Reviews:

Steve Aishman’s Moving Images at Hagedorn

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Steve Aishman, Stand, from “Frozen Moments of Domesticity,” 2014; archival pigment print, 40 by 30 inches.
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Steve Aishman, Knife, from “Frozen Moments of Domesticity,” 2014; archival pigment print, 40 by 30 inches.

On view through Saturday at Hagedorn Foundation Gallery are two photographic series by Steve Aishman, who is dean of academic services at the Savannah College of Art and Design in Atlanta. In one, the Frozen Moments of Domesticity series, Aishman expands the viewing experience through the inclusion of individual videos that animate the images. In theory, it is simply an extension of the intersections of photography and digital media. In practice, it requires viewers to first download the Aurasma app on their phone, create an account, and then begin the experience. I was partway through the process when the gallery assistant offered an iPad that already had the app loaded. Professional responsibility meant that I continued, but it is difficult to gauge whether a general audience will go through the process for an app they might use once.

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What complicates the issue further is that Aishman appears in the videos—as a disembodied voice, giving instructions, providing support—but rupturing the frame and the separation between artist and audience. Without the app, and therefore without the presence of the artist, the audience is presented with a series of static images that truly are “frozen moments of domesticity.”

So what of the moments themselves and the images Aishman presents? Aishman brings a wry sense of humor to constructions of the domestic. In Iceberg, a crumpled piece of aluminum foil substitutes for the floating frozen hazard. In Bang, a firecracker burns its fuse before exploding. But what is more fascinating are the decisions Aishman makes about the ways in which he and his subjects engage with the experiences of photography. Stand, for example, shows the imprint of the wearer’s socks as she teeters on a stack of books and a pillow (before toppling over in the video). With the Aurasma videos adding a layer of reality to the experience, we see Aishman manipulating a smear of icing on the blade of a knife with his fingers, or giving instructions to “Heidi,” who’s holding flowers in her mouth. If the Frozen Moments of Domesticity series maps anything, it is a journey through the humorous.

Humor is also one of the frames that bounds the Net Art series, the documentation of a series of notes that Aishman has left his wife over the course of 16 years, although motivation, romance and desire seem to stand on the other edges. Mapping a particularly American love, they reveal our cultural obsessions with everything from diet to success. Or perhaps they do not. This is the creative conundrum, and the creative beauty. At face value, notes like Paleo Breakfast or Procrastination is Opportunity’s Assassin highlight a type of earnestness that is a marker of contemporary culture. At the same time, it is also simply a reflection of the ways in which people navigate everyday life. And, for better or worse, it could simply be one among many of Aishman’s humorous comments on contemporary culture. Viewers are left to decide for themselves.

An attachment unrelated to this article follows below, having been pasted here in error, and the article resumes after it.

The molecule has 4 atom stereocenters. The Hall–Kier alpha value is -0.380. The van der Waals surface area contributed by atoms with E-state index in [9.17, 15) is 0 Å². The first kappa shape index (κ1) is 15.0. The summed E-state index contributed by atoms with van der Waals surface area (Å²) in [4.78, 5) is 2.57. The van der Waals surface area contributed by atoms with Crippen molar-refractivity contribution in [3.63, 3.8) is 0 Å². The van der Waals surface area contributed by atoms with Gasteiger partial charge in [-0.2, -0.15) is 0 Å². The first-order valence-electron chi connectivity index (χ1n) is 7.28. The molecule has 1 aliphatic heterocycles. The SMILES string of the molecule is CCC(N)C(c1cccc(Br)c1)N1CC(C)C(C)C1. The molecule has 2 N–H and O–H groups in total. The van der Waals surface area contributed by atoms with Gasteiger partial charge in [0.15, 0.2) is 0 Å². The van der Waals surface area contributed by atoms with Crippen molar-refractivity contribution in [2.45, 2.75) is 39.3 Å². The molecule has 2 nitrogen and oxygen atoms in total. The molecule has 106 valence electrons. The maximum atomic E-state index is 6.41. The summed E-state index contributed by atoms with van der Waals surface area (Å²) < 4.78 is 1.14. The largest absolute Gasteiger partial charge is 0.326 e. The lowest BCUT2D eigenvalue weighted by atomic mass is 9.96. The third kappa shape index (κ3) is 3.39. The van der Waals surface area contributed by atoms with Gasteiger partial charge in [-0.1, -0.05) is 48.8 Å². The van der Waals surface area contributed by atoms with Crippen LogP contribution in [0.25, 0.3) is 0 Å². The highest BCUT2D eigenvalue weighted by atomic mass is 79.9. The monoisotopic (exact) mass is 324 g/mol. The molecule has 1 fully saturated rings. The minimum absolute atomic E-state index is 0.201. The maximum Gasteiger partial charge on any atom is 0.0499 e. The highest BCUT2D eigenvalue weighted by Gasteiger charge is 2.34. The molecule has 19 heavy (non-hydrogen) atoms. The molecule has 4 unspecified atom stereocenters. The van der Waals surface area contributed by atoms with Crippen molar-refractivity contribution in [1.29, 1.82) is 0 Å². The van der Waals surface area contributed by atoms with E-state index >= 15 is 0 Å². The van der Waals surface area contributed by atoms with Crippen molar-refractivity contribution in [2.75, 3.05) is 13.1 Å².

The Aishmans are filled with twists and turns. The “net” in the Net Art series suggests the sum of an experience to date at the same time that it suggests the tool for its continuous capture or archive—also a net. Frozen Moments in Domesticity differs to the extent that Aishman eschews the almost Jurassic technology of chalk and chalkboard for the demanding interaction of an app. Perhaps that is where the true subtlety of Aishman’s exhibition resides—in his understanding that all too often viewers turn away quickly when challenged to truly engage—to commit to spending an indeterminate amount of time watching a time-based work—but remain for surprising lengths of time when presented with small bites. The Net Art series is precisely that—an aggregation of approachable, understandable pieces, aggregated into a larger whole, with something approachable for almost any viewer. Aishman began with a simple idea of documenting something intimate and personal and created something surprisingly approachable in the process.

Brett Levine is a writer and curator based in Birmingham. 

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Steve Aishman, Net Art #6, 2014; archival pigment print, 30 by 20 inches.